The number of control elements is reduced to a minimum in the BMW i Vision Future Interaction. The most important of these elements – the drive mode selector switch – is located on the left-hand side of the steering wheel. This is used to select between the three drive modes. The “Pure Drive” mode meets the typical BMW high aspiration for sheer driving pleasure at all times. Assistance systems are used passively here and they only give warning alerts without actually intervening in the control of the vehicle. The “Assist” setting provides optimum networking with the surrounding environment. The best route is calculated in real time and fed into the navigation system. The vehicle supports the driving performance of the driver and intervenes actively if there is danger of an event such as a shunt accident, or if an obstacle on the road appears to be a safety risk. When the vehicle is in “Auto Mode”, the vehicle itself takes over control of sideways and forward orientation, accelerates independently, brakes and steers – without the driver having to intervene at all. In the near future, this could already be permitted on certain approved stretches of road, for examples sections of German motorways or in Car Pool Lanes in the USA.
The BMW i Vision Future Interaction proactively gives drivers an alert if they are in a zone for highly automated driving. The driver can then change the drive mode as appropriate. The steering wheel is illuminated in blue in the highly automated drive mode. The colour scheme therefore provides a visual cue that the driver is in this drive mode. If the vehicle leaves the approved lane for highly automated driving and has to take control of the steering wheel again, a red light signal conveys this requirement. The BMW i Vision Future Interaction is therefore already providing an indication today of what the control functions might look like in the future in highly automated vehicles.
The development engineers are using new human-machine interfaces to control and select the content on the large panorama display, and this offers a large number of new options for interaction. One of them is AirTouch, gesture control for all communication, information and entertainment functions in the vehicle. It allows the big screen to be operated like a touchscreen – without actually having to touch it. Sensors are installed in the area of the dashboard panel which responds to hand movements. A movement of the hand can be used to go to a position on the panorama display and the selected icon is highlighted visually. If the hand is moved forward (push gesture), the icon is activated or the menu displays the next level.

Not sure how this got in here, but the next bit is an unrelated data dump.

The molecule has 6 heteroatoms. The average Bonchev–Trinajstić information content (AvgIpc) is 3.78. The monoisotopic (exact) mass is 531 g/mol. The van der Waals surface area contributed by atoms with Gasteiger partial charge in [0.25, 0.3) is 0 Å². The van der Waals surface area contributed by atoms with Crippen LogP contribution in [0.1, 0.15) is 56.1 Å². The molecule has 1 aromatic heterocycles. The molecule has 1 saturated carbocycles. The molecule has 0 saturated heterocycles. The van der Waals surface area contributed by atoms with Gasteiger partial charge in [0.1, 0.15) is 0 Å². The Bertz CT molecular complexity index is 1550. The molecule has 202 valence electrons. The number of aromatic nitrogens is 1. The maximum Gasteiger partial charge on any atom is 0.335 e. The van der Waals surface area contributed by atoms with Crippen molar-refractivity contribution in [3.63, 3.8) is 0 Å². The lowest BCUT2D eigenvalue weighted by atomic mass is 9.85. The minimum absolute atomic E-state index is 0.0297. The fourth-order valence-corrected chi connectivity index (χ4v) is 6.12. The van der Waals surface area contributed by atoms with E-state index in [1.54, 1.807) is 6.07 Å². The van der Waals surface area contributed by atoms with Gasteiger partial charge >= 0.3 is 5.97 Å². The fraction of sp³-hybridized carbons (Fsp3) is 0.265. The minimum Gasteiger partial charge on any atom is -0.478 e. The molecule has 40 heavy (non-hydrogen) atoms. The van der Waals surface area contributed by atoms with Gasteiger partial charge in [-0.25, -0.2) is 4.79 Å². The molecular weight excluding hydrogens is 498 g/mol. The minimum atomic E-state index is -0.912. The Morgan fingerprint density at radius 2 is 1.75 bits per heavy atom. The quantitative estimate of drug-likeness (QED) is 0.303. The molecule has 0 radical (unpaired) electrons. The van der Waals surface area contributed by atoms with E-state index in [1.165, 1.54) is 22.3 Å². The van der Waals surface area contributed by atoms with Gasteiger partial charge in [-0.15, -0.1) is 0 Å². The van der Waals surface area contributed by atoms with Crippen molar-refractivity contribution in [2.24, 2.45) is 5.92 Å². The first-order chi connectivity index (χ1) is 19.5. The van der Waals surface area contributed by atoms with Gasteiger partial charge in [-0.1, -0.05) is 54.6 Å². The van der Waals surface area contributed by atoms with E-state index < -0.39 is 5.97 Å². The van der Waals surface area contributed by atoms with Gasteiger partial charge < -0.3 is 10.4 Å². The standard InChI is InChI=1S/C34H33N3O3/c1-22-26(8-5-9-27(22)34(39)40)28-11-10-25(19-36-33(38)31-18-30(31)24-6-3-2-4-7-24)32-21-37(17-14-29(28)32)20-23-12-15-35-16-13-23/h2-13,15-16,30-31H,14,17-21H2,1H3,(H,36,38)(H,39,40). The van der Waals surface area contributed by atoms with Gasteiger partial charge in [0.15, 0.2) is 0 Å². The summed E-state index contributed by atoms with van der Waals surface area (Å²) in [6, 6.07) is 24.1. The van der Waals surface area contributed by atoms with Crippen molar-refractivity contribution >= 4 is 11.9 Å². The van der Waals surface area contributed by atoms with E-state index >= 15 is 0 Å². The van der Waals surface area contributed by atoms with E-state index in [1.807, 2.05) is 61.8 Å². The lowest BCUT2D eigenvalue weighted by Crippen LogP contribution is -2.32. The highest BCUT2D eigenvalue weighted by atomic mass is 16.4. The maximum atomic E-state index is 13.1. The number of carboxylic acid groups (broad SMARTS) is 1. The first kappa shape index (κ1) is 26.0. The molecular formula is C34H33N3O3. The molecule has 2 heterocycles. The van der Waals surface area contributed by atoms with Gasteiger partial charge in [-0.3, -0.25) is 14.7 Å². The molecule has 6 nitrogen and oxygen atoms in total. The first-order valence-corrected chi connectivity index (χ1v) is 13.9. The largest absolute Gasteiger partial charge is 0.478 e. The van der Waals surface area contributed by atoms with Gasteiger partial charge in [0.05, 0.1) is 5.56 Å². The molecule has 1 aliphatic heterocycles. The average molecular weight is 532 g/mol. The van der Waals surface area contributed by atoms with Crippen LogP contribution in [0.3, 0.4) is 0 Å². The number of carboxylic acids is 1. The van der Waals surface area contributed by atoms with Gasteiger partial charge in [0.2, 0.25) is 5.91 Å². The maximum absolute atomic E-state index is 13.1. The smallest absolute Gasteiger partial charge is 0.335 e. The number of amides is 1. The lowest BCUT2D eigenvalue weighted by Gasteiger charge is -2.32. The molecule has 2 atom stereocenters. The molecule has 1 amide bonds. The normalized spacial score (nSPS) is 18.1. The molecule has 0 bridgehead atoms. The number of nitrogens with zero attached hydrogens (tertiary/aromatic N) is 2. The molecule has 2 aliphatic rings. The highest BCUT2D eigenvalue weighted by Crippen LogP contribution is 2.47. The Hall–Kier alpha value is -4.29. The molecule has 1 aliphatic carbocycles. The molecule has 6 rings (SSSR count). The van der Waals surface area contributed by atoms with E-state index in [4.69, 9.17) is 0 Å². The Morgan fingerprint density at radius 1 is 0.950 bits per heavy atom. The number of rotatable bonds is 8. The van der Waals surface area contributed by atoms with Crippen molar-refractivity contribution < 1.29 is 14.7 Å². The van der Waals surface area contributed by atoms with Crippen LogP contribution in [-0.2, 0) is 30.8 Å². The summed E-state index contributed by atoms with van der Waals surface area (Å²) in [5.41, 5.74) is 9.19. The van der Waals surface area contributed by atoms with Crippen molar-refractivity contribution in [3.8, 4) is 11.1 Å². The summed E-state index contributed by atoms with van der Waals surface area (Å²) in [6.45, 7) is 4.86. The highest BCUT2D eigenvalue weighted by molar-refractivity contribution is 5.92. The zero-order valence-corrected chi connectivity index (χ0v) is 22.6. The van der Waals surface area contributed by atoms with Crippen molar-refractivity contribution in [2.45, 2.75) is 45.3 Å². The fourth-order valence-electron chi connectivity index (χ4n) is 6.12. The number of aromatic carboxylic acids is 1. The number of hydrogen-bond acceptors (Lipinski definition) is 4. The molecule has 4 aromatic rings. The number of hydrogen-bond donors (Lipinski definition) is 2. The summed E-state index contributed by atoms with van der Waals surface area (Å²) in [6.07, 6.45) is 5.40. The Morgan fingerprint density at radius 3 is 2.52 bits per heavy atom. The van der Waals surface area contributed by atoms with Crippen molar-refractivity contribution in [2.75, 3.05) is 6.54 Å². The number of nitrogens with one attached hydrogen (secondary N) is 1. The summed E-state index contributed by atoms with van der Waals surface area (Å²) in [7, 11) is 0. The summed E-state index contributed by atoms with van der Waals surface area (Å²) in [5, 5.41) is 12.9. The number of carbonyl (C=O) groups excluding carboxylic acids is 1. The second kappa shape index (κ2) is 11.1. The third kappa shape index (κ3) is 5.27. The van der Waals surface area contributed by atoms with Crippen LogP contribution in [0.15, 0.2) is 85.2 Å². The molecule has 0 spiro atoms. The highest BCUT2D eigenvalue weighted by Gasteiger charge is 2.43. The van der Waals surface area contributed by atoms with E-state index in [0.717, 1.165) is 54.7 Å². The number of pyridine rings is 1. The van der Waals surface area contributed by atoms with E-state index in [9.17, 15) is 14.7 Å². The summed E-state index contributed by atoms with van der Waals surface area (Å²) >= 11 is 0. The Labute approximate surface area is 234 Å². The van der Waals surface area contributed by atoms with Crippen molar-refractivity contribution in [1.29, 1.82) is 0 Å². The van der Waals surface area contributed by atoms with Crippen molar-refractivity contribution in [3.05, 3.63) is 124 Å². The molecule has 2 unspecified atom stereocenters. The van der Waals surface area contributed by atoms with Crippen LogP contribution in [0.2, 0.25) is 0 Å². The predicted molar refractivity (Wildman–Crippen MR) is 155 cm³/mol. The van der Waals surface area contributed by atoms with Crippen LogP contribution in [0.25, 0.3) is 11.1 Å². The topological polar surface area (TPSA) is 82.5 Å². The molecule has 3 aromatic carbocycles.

AirTouch has a second option for carrying out this confirm action. An AirTouch switch is located on the steering wheel which briefly illuminates if a menu or icon can be activated. A tap is sufficient to select the desired program in this way or to select a preset. There is also a similar button for the passenger located on the side panel. This enables passengers to use one hand to navigate through the menu and very quickly confirm inputs with the other hand. The menus in AirTouch are not in the form of lists but appear as large tiles. Four of these tiles are located beside each other on the display.
Touch-sensitive surfaces in the wide and generously proportioned central console offer an additional control element. A sensitive control surface is provided beneath the leather upholstery which can be used by the driver or passenger in order to navigate through the menus or option lists by tapping, swiping or sliding movements – as in a smart phone or tablet. The entertainment and information systems in the BMW i Vision Future Interaction can also be conducted by spoken control commands, in other words by recognition of natural language.
If the driver changes to highly automated mode, the colour of the steering wheel is not the only thing that changes. When the vehicle takes over control, lots of additional space suddenly becomes available for the people inside. The steering wheel moves forward by several centimetres and this opens up more space. At the same time, the contoured, sculpted sports seat changes its character. Elements in the side upholstery give the seats a lounge profile which enables the driver to turn more to the right in order to look at the panorama display in a more relaxed position. The new freedom of movement is also supported by an extended headrest and the generously dimensioned central armrest.